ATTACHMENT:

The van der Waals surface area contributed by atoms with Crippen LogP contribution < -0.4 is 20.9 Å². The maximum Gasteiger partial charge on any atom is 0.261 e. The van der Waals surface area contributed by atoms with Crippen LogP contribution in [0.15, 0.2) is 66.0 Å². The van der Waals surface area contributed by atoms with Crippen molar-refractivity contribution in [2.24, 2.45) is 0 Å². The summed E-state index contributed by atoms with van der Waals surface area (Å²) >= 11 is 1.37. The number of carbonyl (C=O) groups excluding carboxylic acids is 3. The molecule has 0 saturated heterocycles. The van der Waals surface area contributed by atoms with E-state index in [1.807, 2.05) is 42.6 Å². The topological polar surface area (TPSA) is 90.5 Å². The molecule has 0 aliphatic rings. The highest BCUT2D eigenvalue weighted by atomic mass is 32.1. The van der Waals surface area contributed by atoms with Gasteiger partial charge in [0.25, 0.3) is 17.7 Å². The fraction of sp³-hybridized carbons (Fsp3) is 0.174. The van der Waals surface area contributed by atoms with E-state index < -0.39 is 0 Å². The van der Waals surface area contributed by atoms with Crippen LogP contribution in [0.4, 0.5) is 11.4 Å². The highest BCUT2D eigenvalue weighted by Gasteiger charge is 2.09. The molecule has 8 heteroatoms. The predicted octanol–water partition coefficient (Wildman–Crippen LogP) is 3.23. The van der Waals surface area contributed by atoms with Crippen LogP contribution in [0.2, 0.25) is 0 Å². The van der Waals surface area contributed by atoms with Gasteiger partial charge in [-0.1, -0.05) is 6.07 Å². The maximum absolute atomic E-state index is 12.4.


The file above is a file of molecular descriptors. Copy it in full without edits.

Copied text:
The van der Waals surface area contributed by atoms with Crippen LogP contribution < -0.4 is 20.9 Å². The maximum Gasteiger partial charge on any atom is 0.261 e. The van der Waals surface area contributed by atoms with Crippen LogP contribution in [0.15, 0.2) is 66.0 Å². The van der Waals surface area contributed by atoms with Crippen molar-refractivity contribution in [2.24, 2.45) is 0 Å². The summed E-state index contributed by atoms with van der Waals surface area (Å²) >= 11 is 1.37. The number of carbonyl (C=O) groups excluding carboxylic acids is 3. The molecule has 0 saturated heterocycles. The van der Waals surface area contributed by atoms with E-state index in [1.807, 2.05) is 42.6 Å². The topological polar surface area (TPSA) is 90.5 Å². The molecule has 0 aliphatic rings. The highest BCUT2D eigenvalue weighted by atomic mass is 32.1. The van der Waals surface area contributed by atoms with Gasteiger partial charge in [0.25, 0.3) is 17.7 Å². The fraction of sp³-hybridized carbons (Fsp3) is 0.174. The van der Waals surface area contributed by atoms with E-state index < -0.39 is 0 Å². The van der Waals surface area contributed by atoms with Crippen LogP contribution in [0.4, 0.5) is 11.4 Å². The highest BCUT2D eigenvalue weighted by Gasteiger charge is 2.09. The molecule has 8 heteroatoms. The predicted octanol–water partition coefficient (Wildman–Crippen LogP) is 3.23. The van der Waals surface area contributed by atoms with Crippen LogP contribution in [0.2, 0.25) is 0 Å². The van der Waals surface area contributed by atoms with Gasteiger partial charge in [-0.1, -0.05) is 6.07 Å². The maximum absolute atomic E-state index is 12.4.